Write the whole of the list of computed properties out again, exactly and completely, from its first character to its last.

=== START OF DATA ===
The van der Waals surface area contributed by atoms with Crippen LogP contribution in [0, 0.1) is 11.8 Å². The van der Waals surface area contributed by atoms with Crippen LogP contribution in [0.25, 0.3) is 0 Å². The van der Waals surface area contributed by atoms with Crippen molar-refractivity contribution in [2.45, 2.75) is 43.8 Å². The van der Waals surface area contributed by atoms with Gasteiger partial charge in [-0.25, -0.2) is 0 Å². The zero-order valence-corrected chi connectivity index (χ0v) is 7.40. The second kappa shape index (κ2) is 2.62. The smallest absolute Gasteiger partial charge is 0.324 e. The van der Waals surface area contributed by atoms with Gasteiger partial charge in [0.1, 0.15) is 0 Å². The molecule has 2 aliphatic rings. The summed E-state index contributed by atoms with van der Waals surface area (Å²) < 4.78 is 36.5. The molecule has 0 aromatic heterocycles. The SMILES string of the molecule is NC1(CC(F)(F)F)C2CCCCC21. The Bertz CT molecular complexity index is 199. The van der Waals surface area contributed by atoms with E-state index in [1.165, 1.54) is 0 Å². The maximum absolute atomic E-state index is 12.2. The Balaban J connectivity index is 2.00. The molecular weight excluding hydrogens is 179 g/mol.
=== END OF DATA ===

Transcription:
The van der Waals surface area contributed by atoms with Crippen LogP contribution in [0, 0.1) is 11.8 Å². The van der Waals surface area contributed by atoms with Crippen LogP contribution in [0.25, 0.3) is 0 Å². The van der Waals surface area contributed by atoms with Crippen molar-refractivity contribution in [2.45, 2.75) is 43.8 Å². The van der Waals surface area contributed by atoms with Gasteiger partial charge in [-0.25, -0.2) is 0 Å². The zero-order valence-corrected chi connectivity index (χ0v) is 7.40. The second kappa shape index (κ2) is 2.62. The smallest absolute Gasteiger partial charge is 0.324 e. The van der Waals surface area contributed by atoms with Gasteiger partial charge in [0.1, 0.15) is 0 Å². The molecule has 2 aliphatic rings. The summed E-state index contributed by atoms with van der Waals surface area (Å²) < 4.78 is 36.5. The molecule has 0 aromatic heterocycles. The SMILES string of the molecule is NC1(CC(F)(F)F)C2CCCCC21. The Bertz CT molecular complexity index is 199. The van der Waals surface area contributed by atoms with E-state index in [1.165, 1.54) is 0 Å². The maximum absolute atomic E-state index is 12.2. The Balaban J connectivity index is 2.00. The molecular weight excluding hydrogens is 179 g/mol.